Hawaii – Last week Gov. David Ige signed an emergency proclamation that enables the state to quickly funnel money toward the facilitation of: (1) rapid construction of a temporary shelter for homeless families; (2) the immediate extension of existing contracts for homeless services; and an immediate increase in funding for programs that promote immediate housing.
State funds of more than $1.3 million were identified this month, paving the way for the emergency proclamation. The monies will serve an additional 1000 homeless individuals between now and July 31, 2016, providing increased funding for homeless services and programs that promote permanent housing for families and the chronically homeless.
The emergency proclamation will also facilitate the construction of a transitional housing facility for homeless families. The facility will be temporary and have a clear sunset date.
The state, city, federal governments and various service providers have worked together to place 158 individuals and 25 families from Kaka‘ako into shelters since the effort began in early August. That’s 54 percent of homeless individuals surveyed in Kaka‘ako in early August and more than 80 percent of the families surveyed.
Meanwhile on Friday, crews were installing converted shipping containers for Honolulu’s latest homeless shelter on a gravel lot on Sand Island. The rooms in the first units were designed for couples and are 73 square feet.
“If they’re living in tents now, the individual units are going to be just as large or larger,” said Chris Sadayasu, asset management administrator for the Honolulu Office of Strategic Development.
The rooms, which were made from new shipping containers, each have a window and a screen door for ventilation. The structures are insulated, and the roofs have white reflective coating, and an awning will provide shade for relaxing outside, said Russ Wozniak, an architect and engineer from Group 70, an architecture firm. The coating and insulation keep the units about 30 degrees cooler than they would otherwise be, Wozniak said.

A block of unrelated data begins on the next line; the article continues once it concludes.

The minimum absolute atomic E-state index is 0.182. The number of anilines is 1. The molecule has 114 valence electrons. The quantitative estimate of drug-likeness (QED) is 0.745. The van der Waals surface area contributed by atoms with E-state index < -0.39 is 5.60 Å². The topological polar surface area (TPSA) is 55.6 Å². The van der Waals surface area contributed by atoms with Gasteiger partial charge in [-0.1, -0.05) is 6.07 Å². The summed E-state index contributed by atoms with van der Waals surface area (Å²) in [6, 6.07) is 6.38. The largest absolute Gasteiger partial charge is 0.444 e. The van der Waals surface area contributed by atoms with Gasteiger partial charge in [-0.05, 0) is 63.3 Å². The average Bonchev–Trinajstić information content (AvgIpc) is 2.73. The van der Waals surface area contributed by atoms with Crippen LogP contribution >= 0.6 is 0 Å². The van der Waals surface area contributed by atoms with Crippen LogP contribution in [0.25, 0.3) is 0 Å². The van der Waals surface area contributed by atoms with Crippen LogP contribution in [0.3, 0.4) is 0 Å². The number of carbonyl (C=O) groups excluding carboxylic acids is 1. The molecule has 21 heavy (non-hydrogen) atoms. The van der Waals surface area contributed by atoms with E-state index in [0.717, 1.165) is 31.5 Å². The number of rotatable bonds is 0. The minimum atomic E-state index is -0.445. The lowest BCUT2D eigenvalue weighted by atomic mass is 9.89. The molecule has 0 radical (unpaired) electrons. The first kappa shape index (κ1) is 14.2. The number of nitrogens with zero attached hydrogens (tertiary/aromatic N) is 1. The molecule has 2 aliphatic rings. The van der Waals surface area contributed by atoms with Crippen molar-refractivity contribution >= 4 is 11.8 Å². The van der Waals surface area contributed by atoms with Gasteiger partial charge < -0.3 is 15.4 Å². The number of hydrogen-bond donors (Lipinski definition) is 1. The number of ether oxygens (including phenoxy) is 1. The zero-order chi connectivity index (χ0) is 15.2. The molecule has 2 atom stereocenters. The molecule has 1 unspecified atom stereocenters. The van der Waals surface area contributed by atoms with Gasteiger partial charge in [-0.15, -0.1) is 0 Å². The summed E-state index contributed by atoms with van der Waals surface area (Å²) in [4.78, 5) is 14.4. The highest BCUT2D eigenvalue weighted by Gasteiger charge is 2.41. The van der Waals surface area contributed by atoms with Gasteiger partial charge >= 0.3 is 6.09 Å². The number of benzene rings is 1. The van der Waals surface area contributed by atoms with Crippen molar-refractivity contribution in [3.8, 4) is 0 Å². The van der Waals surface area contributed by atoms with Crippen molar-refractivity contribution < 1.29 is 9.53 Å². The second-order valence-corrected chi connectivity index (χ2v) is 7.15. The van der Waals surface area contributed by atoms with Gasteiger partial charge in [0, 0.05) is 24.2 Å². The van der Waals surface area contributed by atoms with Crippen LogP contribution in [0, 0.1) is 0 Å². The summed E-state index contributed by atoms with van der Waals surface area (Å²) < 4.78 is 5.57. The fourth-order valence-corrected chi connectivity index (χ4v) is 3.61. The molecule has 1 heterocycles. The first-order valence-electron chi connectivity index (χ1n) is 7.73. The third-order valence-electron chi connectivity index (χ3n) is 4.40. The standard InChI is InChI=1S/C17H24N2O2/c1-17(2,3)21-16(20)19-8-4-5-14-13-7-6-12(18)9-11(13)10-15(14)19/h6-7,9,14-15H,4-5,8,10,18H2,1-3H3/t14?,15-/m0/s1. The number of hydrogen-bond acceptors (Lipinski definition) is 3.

“The lesson learned is that great things can be accomplished when we all work together. Despite the recent success of enforcement efforts in the Kaka’ako Makai area, homelessness remains a serious issue in every county throughout the state. We plan to replicate the Kaka’ako model as we work to address homelessness in communities across the state,” said Gov. David Ige.
“There’s still much work to do. Hawai‘i has the highest rate of homelessness per capita among the 50 states, with an estimated 465 homeless individuals per 100,000. The alarming increase in unsheltered individuals and families over the past two years is particularly significant on O‘ahu. This proclamation will expedite the state’s plans to help these individuals and families to more quickly transition to permanent housing,” said Scott Morishige, Governor’s Coordinator on Homelessness.